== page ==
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Transit-Oriented Developments Underway in Oakland

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From left to right: Margaret McFarland, Commonwealth; Shani Ryan, Chase Bank; Sylvester Grigsby, Community Advocate; Director Robert Raburn; Councilmember Larry Reid; Michael Johnson, Urban Core; Mayor Libby Schaaf; Clint Bolden, Oakland Economic Development Corp.

By Robert Raburn

The BART Board adopted a bold policy in June 2016 to encourage Transit-Oriented Development (TOD) on lands owned by BART.
Creating mixed use, commercial or housing developments at BART represents a smart strategy that improves the region’s quality of life, economy, and helps reduce greenhouse gas emissions. Living and working near BART represents access to opportunity.

The Bay Area’s imbalance between burgeoning job growth and stagnant housing supply has resulted in skyrocketing housing costs and the displacement of workers who cannot afford to live near the job centers.

Throughout the region, BART envisions long-term leases yielding 20,000 much-needed housing units by 2040. Of particular significance, all income levels will be accommodated.

The policy sets a goal that 35% of the overall projected units (7,000) will be affordable. At any particular site, a minimum of 20% of the units will be affordable.

Construction is well underway at MacArthur Transit Village. A total of 875 housing units and over 30,000 square feet of commercial retail space is planned.

In early 2016 tenants began to occupy “Mural,” the 90 units of affordable housing built by BRIDGE Housing. Currently underway is a mixed-use development with another 383 units being built by Hines.
In early 2018, Boston Properties will break ground on a 24-story tower that will add another 402 units. To complete the makeover, the station plaza will be rebuilt and include a secure 200-space bike station and lighting designs adopted by the Temescal-Telegraph Improvement District.

Fruitvale Village is the site of the iconic mixed-use TOD opened in 2004 that includes 47 housing units. A Phase IIA agreement with BRIDGE Housing, the City of Oakland, and East Bay Asian Local Development Corporation will deliver 94 housing units (92 affordable) to be called Casa Arabella in honor of the founder of the Unity Council.
We welcome the inclusion of 20 units for homeless veterans that will offer supportive services.

“Coliseum Connections” represents a 110-unit joint venture by Oakland Economic Development Corporation and UrbanCore, another local group. The groundbreaking was on Oct. 6. The development will include a 5-story building and 2-story town-homes. One half of the units will be affordable.
For more information, visit www.bart.gov
Robert Raburn is a member of the BART Board of Directors.

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Activism

Over 500 Attend Police-Free Event to Reimagine Safety in Oakland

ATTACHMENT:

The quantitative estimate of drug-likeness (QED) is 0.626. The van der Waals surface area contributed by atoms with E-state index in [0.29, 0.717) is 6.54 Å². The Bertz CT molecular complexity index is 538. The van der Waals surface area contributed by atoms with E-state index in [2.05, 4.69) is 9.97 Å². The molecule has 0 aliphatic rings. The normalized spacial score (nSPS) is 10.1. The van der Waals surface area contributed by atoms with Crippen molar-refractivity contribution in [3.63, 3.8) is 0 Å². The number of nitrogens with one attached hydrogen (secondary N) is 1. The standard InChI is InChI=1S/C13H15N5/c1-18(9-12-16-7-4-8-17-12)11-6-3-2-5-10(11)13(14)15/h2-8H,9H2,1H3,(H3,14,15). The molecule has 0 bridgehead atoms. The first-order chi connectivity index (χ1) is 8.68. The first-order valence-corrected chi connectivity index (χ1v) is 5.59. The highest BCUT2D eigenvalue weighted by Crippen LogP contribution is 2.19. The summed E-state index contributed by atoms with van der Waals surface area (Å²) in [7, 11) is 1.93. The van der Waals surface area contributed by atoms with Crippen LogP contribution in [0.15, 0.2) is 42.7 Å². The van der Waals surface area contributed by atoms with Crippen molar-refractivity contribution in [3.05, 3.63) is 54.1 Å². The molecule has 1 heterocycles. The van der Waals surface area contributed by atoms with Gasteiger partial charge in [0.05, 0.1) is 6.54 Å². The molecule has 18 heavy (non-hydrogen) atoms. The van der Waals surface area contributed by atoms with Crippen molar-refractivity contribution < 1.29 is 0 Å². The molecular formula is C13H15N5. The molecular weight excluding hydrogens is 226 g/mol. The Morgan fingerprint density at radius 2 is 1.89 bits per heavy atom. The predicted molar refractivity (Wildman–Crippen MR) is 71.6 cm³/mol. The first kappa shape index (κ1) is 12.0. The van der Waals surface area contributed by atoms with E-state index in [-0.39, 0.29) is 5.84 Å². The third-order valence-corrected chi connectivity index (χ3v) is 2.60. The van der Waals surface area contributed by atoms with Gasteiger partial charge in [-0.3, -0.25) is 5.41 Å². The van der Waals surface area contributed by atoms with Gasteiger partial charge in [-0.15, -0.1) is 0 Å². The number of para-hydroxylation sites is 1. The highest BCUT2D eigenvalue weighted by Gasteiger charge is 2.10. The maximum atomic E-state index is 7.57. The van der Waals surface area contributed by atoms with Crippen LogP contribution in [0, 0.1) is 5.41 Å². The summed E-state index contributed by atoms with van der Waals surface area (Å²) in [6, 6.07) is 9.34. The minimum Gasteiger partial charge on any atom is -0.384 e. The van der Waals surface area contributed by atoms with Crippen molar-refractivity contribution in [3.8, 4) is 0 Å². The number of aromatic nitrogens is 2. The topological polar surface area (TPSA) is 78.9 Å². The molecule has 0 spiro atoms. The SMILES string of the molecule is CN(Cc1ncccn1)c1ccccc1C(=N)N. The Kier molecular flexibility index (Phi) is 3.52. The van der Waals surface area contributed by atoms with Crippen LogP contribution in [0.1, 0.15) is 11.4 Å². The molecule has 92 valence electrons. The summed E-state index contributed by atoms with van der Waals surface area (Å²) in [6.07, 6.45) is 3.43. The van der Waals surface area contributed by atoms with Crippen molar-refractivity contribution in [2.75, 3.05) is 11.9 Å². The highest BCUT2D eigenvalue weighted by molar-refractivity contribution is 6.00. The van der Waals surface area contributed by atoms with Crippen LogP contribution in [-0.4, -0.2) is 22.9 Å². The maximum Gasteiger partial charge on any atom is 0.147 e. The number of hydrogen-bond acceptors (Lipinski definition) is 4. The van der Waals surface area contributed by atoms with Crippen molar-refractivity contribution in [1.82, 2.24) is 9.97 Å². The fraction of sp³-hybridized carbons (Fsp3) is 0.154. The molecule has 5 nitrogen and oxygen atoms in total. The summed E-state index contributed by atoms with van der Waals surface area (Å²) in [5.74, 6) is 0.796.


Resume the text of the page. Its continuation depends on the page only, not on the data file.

Night Out for Safety and Liberation started in 2013 by the Ella Baker Center for Human Rights in response to the murder of Trayvon Martin by a neighborhood watch captain and is held as an alternative to the police-centric National Night Out. Since 2013, the event has spread across the country with over 50 events scheduled this year where communities make the night about the power of community, not cops.

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Photos courtesy of Ella Baker Center, photography by Brooke Anderson
Photos courtesy of Ella Baker Center, photography by Brooke Anderson

Night Out for Safety and Liberation Events Held in More Than 50 Communities Across the Country

Photos courtesy of Ella Baker Center, photography by Brooke Anderson

OAKLAND, CA — Over 500 people and families filled Josie de la Cruz Park in Oakland’s Fruitvale neighborhood on Aug. 2 to enjoy performances, kids activities, and mutual aid to celebrate Night Out for Safety and Liberation (NOSL), an annual national event that redefines what safety and joy is without policing. The free community event included free diapers and books for all ages, food, bike giveaways, air purifiers, self defense training, a drag show, and performances from poets and artists such as Lauren Adams, TJ Sykes and Voces Mexicanas.

Photos courtesy of Ella Baker Center, photography by Brooke Anderson

Photos courtesy of Ella Baker Center, photography by Brooke Anderson

Night Out for Safety and Liberation started in 2013 by the Ella Baker Center for Human Rights in response to the murder of Trayvon Martin by a neighborhood watch captain and is held as an alternative to the police-centric National Night Out. Since 2013, the event has spread across the country with over 50 events scheduled this year where communities make the night about the power of community, not cops.

“We have been reimagining what safety means beyond police for our communities for over 25 years at the Ella Baker Center. When we create safe spaces for our community to come together and support each other, when we provide living-wage jobs so people are able to put food on their table, when we empower our children and provide opportunities for them to thrive, when we invest in healthcare and mental health resources, this is how we create real safety,” said Marlene Sanchez, Executive Director of the Ella Baker Center.

Photos courtesy of Ella Baker Center, photography by Brooke Anderson

Photos courtesy of Ella Baker Center, photography by Brooke Anderson

Through Night Out for Safety and Liberation, communities are creating safety not through policing but through healing and restorative justice, through creating gender affirming spaces and protecting trans and LGBTQIA communities, through reinvesting funding into community-based alternatives and solutions that truly keep communities safe.